A garment bag of the type here specifically disclosed, in which only the bottom wall 4 is of two-ply character, was sprayed with a solution of commercial paradichlorbenzene dissolved in carbon tetrachloride until the interior of the bag was well coated with paradichlorbenzene. The bag was hung in normal manner and a substantial quantity of paradichlorbenzene flakes were placed within the bag. After a period of seven days, the bag was carefully examined and it was found that no appreciable discoloration or alteration of the physical characteristics of the plastic sheets could be detected. The sprayed paradichlorbenzene had all settled to the bottom wall 4 and the inner polyethylene sheet l6 had protected the outer vinyl resin sheet from the action of the moth proofing reagent. The side and top walls 2, 6 and 8 were also unaffected.

From this test it appears that garment bags made according to the present invention have satisfactory resistance to moth proofing reagents of the type of paradichlorbenzene and that it is not necessary, for normal use, that any but the bottom wall 4 be protected by the use of polyethylene sheets. This materially reduces the cost of such garment bags since the amount of polyethylene which must be employed therein is far less than if all of the "falls had to be insulated through its employment. Moth proofed garment bags can therefore be made according to the present invention in conventional manner and without the necessity of employing any additional or unusual steps in assembly, this being particularly important from an economic point of view because assembly of the garment bags i considerably more expensive than the cost of the materials which go into them. Garment bags made according to the present invention are Just as strong and dependable as conventional garment bags and in addition are possessed of greatly increased resistance to moth proofing reagents, thus rendering such garment bags capable of use for storing clothes over the summer months without fear of deterioration or destruction of the garment bag itself.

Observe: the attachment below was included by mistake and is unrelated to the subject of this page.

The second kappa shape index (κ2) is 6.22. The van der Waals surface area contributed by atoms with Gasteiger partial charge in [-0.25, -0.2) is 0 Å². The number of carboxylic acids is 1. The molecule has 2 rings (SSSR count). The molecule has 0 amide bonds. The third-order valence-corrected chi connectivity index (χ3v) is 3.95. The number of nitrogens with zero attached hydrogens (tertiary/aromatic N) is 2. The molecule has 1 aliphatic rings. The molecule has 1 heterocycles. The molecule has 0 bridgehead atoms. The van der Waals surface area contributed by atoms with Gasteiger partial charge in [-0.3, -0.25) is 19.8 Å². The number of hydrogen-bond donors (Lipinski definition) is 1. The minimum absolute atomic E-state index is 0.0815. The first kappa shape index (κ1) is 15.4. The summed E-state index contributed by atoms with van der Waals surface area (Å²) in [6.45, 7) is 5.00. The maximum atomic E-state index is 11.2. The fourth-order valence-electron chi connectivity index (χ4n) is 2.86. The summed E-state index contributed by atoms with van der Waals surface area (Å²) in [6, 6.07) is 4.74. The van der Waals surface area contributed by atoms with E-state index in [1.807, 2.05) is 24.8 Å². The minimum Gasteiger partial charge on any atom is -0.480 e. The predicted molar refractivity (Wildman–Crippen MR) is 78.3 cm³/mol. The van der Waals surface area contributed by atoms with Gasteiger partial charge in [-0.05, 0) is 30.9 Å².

While I have here disclosed only one embodiment of my invention, it will be apparent that many variations may be made therein without departing from the spirit of the invention as defined in the following claims.

I claim:

1. A garment bag comprising a two-ply wall, both plies being substantially air-impervious, said two plies being superimposed one on the other, one of said plies comprising a flexible vinyl resin sheet and the other of said plies comprising a flexible polyethylene sheet, said vinyl resin sheet imparting sufiicient strength to said wall and said polyethylene sheet rendering said wall resistant to the action of moth-proofing reagents.